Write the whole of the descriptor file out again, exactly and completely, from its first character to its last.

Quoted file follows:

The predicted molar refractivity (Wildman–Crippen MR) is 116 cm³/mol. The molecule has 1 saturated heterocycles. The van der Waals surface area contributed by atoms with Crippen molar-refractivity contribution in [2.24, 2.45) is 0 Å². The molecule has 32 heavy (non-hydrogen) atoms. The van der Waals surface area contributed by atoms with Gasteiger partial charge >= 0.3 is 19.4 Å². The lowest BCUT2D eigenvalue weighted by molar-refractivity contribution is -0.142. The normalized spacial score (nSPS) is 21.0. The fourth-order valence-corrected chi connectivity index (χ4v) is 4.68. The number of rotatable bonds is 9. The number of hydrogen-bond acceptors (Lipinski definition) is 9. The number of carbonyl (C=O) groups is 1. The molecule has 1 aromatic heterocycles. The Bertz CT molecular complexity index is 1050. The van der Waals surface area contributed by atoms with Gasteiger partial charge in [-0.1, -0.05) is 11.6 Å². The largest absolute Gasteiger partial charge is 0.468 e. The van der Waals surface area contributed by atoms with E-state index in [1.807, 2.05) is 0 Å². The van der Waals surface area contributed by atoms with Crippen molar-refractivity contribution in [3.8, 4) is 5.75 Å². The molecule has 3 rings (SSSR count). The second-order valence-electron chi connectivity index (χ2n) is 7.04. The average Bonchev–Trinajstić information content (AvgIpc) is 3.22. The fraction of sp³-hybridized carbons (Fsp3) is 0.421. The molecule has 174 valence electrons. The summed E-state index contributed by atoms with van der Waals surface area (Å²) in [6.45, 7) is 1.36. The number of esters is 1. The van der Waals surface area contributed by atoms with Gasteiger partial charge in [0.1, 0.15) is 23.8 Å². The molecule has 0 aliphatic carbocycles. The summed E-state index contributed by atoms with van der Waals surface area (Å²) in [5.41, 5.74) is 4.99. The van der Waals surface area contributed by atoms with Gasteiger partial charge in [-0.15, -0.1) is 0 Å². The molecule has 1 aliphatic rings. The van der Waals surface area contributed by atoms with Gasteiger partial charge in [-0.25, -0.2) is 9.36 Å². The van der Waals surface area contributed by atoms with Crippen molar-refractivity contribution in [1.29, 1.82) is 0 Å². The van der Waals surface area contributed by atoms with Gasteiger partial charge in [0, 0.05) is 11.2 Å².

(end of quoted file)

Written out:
The predicted molar refractivity (Wildman–Crippen MR) is 116 cm³/mol. The molecule has 1 saturated heterocycles. The van der Waals surface area contributed by atoms with Crippen molar-refractivity contribution in [2.24, 2.45) is 0 Å². The molecule has 32 heavy (non-hydrogen) atoms. The van der Waals surface area contributed by atoms with Gasteiger partial charge >= 0.3 is 19.4 Å². The lowest BCUT2D eigenvalue weighted by molar-refractivity contribution is -0.142. The normalized spacial score (nSPS) is 21.0. The fourth-order valence-corrected chi connectivity index (χ4v) is 4.68. The number of rotatable bonds is 9. The number of hydrogen-bond acceptors (Lipinski definition) is 9. The number of carbonyl (C=O) groups is 1. The molecule has 1 aromatic heterocycles. The Bertz CT molecular complexity index is 1050. The van der Waals surface area contributed by atoms with Gasteiger partial charge in [-0.1, -0.05) is 11.6 Å². The largest absolute Gasteiger partial charge is 0.468 e. The van der Waals surface area contributed by atoms with E-state index in [1.807, 2.05) is 0 Å². The van der Waals surface area contributed by atoms with Crippen molar-refractivity contribution in [3.8, 4) is 5.75 Å². The molecule has 3 rings (SSSR count). The second-order valence-electron chi connectivity index (χ2n) is 7.04. The average Bonchev–Trinajstić information content (AvgIpc) is 3.22. The fraction of sp³-hybridized carbons (Fsp3) is 0.421. The molecule has 174 valence electrons. The summed E-state index contributed by atoms with van der Waals surface area (Å²) in [6.45, 7) is 1.36. The number of esters is 1. The van der Waals surface area contributed by atoms with Gasteiger partial charge in [0.1, 0.15) is 23.8 Å². The molecule has 0 aliphatic carbocycles. The summed E-state index contributed by atoms with van der Waals surface area (Å²) in [5.41, 5.74) is 4.99. The van der Waals surface area contributed by atoms with Gasteiger partial charge in [-0.15, -0.1) is 0 Å². The molecule has 1 aliphatic rings. The van der Waals surface area contributed by atoms with Gasteiger partial charge in [-0.25, -0.2) is 9.36 Å². The van der Waals surface area contributed by atoms with Crippen molar-refractivity contribution in [1.29, 1.82) is 0 Å². The van der Waals surface area contributed by atoms with Gasteiger partial charge in [0, 0.05) is 11.2 Å².